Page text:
Sometimes great love stories aren’t all that romantic. Anna Karenina is about love, but not the comfortable, wholesome, happily-ever-after kind. The obsessive, overwhelming, destroys your life kind. And while it’s tempting to jam this story into the familiar ‘star-crossed lovers’ category – I think Anna Karenina is more than that.
Several weeks and 963 pages later, the book is done. Shamefully, my brand new copy is slightly worse for wear – dog-eared and suspiciously stained after living in my bag for half the semester. Yes, I was so determined to finish I even stopped channelling my inner Madame Pince. As I was reading, I realised everyone except me seemed to know how it ended. In this case, my cultural ignorance was a blessing in disguise so I’ll try not to spoil things completely here.
Anna Karenina centres on two parallel stories. Of course there’s Anna – the beautiful wife of a wealthy, well-to-do government official. She’s reasonably happy with her life until she falls passionately in love with Count Vronksy, a dashing, young military man. Eventually, she leaves her husband and her son and goes to live with Vronksy as his mistress. Then there’s Levin – a shy, thoughtful guy who spends most of his time living a simple and productive life in the country, away from the scandals and excesses of society. He’s in love with Kitty Scherbatsky, but doesn’t think he’s worthy enough to be her husband. To complicate things, Vronksy courted Kitty before he met Anna, who is related to Kitty by marriage. Essentially, the novel juxtaposes two different sides of love – a dangerous, all-consuming, scandalous affair and, a gentle, conventional romance.
To be 100% honest with you –neither of the main characters stole my heart. Firstly, it’s hard to understand Anna’s behaviour. In some ways, I think that’s the point – she is completely carried away by overwhelming powerful, yet deeply irrational feelings. The tragedy of her story lies in the fact that she throws her life away for an affair that ultimately involves a lot more pain than pleasure. Count Vronksy is desirable, but only in a superficial way and I think his failings emphasise just how much her emotions have spiralled out of control. Anna’s branded as a fallen woman, separated from her child, trapped behind closed doors and totally dependent on the affection of a guy who’s not worth her suffering.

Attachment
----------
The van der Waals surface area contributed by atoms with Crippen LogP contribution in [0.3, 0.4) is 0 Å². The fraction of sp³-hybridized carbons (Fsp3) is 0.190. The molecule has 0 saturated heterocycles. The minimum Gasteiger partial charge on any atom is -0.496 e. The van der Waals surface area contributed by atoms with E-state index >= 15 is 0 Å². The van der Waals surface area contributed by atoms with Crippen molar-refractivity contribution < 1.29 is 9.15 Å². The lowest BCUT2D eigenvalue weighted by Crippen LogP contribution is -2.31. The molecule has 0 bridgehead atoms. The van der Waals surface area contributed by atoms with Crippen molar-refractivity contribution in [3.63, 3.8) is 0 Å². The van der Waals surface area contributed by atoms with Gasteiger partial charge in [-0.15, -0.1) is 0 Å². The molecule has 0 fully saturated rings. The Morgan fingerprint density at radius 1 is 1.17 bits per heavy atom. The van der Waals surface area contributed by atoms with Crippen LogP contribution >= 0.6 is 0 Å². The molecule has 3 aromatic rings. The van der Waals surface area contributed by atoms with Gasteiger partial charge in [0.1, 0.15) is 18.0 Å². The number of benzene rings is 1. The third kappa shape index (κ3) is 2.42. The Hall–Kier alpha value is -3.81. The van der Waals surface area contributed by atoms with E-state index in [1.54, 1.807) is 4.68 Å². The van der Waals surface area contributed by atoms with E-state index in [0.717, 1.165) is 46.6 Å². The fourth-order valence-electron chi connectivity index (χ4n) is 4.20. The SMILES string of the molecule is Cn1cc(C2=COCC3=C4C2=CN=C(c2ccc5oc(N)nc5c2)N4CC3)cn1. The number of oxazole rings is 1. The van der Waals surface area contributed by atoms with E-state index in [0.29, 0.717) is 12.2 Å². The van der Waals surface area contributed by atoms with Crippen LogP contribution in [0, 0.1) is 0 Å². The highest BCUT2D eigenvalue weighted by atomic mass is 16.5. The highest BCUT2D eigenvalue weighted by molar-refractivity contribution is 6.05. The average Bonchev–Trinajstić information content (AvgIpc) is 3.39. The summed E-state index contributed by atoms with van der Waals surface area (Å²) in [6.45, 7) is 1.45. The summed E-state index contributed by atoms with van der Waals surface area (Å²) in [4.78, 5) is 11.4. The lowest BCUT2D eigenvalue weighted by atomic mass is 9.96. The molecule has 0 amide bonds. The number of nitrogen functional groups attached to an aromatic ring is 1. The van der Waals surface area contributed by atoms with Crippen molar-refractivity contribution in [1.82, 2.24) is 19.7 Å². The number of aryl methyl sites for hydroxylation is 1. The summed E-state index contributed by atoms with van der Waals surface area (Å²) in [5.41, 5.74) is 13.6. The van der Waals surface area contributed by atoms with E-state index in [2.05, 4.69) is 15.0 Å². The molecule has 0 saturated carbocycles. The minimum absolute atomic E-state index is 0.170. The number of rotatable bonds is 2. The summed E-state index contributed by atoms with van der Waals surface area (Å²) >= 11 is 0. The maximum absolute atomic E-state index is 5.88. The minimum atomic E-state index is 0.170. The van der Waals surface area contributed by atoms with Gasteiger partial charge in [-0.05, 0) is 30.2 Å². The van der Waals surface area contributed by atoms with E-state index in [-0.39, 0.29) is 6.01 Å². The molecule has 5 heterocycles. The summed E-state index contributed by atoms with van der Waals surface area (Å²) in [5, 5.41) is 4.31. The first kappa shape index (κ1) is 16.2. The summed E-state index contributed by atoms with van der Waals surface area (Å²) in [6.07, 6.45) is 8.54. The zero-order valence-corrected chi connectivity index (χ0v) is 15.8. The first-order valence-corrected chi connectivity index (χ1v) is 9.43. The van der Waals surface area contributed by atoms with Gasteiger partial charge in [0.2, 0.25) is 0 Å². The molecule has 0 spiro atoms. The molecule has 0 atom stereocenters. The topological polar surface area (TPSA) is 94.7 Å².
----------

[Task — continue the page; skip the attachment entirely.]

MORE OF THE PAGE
Levin’s relationship with Kitty is quite the opposite. Their marriage demonstrates a form of love that’s healthy and positive but certainly not perfect. Levin’s happily-ever-after is hampered by a lengthy existential crisis, triggered by his brother’s death. He knows he’s happy but he feels he hasn’t done anything to deserve that happiness. Like many of us, he wonders ‘what’s the point of it all?’ The whole issue does yield some interesting passages and you can see Tolstoy’s own views coming into play. But Levin’s endless fretting is infuriating at times. Sometimes you just want to slap him across the face and yell ‘be happy!’ He’s thoughtful and sensitive but a little too much for my taste.
In the end, I did enjoy Anna Karenina for a number of reasons. Firstly, Anna’s doomed love story really sucks you in. Even if you don’t know exactly how it’s going to end, you know it won’t end well. It’s an irresistible ‘Titanic’ spectacle – you’re compelled to read on in a bizarre combination of fascination and dread. Anna and Vronsky’s relationship is interesting because it has so few redeeming qualities. They’re not torn apart Romeo and Juliet style. The affair just deteriorates into something bitter and sour and they make each other miserable. Love is not the hero of the day.
Secondly, Anna Karenina is not just a story, it’s an experience. Yes, it’s a very long book. It’s not something I’ll be attempting again outside holiday time. But it’s such a fascinating, glittering, complicated world to get lost in. It’s written at an intriguing point in Russian history, and you get a real taste of a society on the brink of huge change. It was great to immerse myself in such a colourful world.
Lastly, I guess I’m always pleasantly surprised when particular aspects of a classic novel really resonate with me as a modern reader. Anna Karenina was written in Russia during the 1870s but many of Tolstoy’s observations about human nature and the way people behave were familiar and made perfect sense to me. I think we tend to think of people in the past in two dimensions. We forget they were living, breathing, human beings with concerns that are to us relevant today. That’s the beauty of these novels; they remind us of the things that remain constant amid a changing world.